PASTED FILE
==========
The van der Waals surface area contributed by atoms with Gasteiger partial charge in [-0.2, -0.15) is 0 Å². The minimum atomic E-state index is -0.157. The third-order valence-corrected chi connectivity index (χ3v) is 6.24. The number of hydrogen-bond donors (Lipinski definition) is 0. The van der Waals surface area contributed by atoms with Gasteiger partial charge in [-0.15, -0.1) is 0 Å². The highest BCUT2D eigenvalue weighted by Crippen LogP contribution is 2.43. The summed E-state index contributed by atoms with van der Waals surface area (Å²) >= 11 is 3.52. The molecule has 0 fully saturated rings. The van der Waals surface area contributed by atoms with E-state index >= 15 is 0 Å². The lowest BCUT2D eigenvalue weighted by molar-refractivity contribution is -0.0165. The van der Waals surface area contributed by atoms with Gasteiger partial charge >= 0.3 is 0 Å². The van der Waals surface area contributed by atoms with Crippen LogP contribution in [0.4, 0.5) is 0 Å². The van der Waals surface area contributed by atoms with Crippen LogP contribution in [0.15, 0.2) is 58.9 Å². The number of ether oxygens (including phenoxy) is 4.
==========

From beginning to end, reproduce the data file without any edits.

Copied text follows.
The van der Waals surface area contributed by atoms with Gasteiger partial charge in [-0.2, -0.15) is 0 Å². The minimum atomic E-state index is -0.157. The third-order valence-corrected chi connectivity index (χ3v) is 6.24. The number of hydrogen-bond donors (Lipinski definition) is 0. The van der Waals surface area contributed by atoms with Gasteiger partial charge in [-0.15, -0.1) is 0 Å². The highest BCUT2D eigenvalue weighted by Crippen LogP contribution is 2.43. The summed E-state index contributed by atoms with van der Waals surface area (Å²) >= 11 is 3.52. The molecule has 0 fully saturated rings. The van der Waals surface area contributed by atoms with E-state index >= 15 is 0 Å². The lowest BCUT2D eigenvalue weighted by molar-refractivity contribution is -0.0165. The van der Waals surface area contributed by atoms with Gasteiger partial charge >= 0.3 is 0 Å². The van der Waals surface area contributed by atoms with Crippen LogP contribution in [0.4, 0.5) is 0 Å². The van der Waals surface area contributed by atoms with Crippen LogP contribution in [0.15, 0.2) is 58.9 Å². The number of ether oxygens (including phenoxy) is 4.